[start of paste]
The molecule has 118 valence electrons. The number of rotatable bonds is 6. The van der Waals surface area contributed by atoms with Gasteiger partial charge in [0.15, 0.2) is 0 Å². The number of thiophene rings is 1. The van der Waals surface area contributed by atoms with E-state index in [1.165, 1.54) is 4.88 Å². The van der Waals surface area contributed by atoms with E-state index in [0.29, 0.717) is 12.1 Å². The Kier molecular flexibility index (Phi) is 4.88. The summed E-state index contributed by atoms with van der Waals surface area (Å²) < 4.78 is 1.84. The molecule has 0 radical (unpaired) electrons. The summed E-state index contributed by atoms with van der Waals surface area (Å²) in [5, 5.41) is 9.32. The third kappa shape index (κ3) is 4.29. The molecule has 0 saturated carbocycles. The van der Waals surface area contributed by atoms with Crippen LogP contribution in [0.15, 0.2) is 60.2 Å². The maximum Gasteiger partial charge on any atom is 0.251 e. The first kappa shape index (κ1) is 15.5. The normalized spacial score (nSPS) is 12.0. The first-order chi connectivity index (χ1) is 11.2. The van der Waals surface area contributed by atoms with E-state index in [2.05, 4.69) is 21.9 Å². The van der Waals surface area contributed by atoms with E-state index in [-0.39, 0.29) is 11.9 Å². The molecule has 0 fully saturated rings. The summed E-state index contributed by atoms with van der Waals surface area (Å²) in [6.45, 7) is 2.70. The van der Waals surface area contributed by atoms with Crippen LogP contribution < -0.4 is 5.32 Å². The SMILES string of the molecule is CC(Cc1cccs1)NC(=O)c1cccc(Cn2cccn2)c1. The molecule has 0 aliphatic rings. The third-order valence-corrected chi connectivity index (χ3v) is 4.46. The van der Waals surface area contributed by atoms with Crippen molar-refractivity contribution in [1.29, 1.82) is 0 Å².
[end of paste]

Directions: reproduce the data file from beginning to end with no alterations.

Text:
The molecule has 118 valence electrons. The number of rotatable bonds is 6. The van der Waals surface area contributed by atoms with Gasteiger partial charge in [0.15, 0.2) is 0 Å². The number of thiophene rings is 1. The van der Waals surface area contributed by atoms with E-state index in [1.165, 1.54) is 4.88 Å². The van der Waals surface area contributed by atoms with E-state index in [0.29, 0.717) is 12.1 Å². The Kier molecular flexibility index (Phi) is 4.88. The summed E-state index contributed by atoms with van der Waals surface area (Å²) < 4.78 is 1.84. The molecule has 0 radical (unpaired) electrons. The summed E-state index contributed by atoms with van der Waals surface area (Å²) in [5, 5.41) is 9.32. The third kappa shape index (κ3) is 4.29. The molecule has 0 saturated carbocycles. The van der Waals surface area contributed by atoms with Crippen LogP contribution in [0.15, 0.2) is 60.2 Å². The maximum Gasteiger partial charge on any atom is 0.251 e. The first kappa shape index (κ1) is 15.5. The normalized spacial score (nSPS) is 12.0. The first-order chi connectivity index (χ1) is 11.2. The van der Waals surface area contributed by atoms with E-state index in [2.05, 4.69) is 21.9 Å². The van der Waals surface area contributed by atoms with E-state index in [-0.39, 0.29) is 11.9 Å². The molecule has 0 fully saturated rings. The summed E-state index contributed by atoms with van der Waals surface area (Å²) in [6.45, 7) is 2.70. The van der Waals surface area contributed by atoms with Crippen LogP contribution < -0.4 is 5.32 Å². The SMILES string of the molecule is CC(Cc1cccs1)NC(=O)c1cccc(Cn2cccn2)c1. The molecule has 0 aliphatic rings. The third-order valence-corrected chi connectivity index (χ3v) is 4.46. The van der Waals surface area contributed by atoms with Crippen molar-refractivity contribution in [1.29, 1.82) is 0 Å².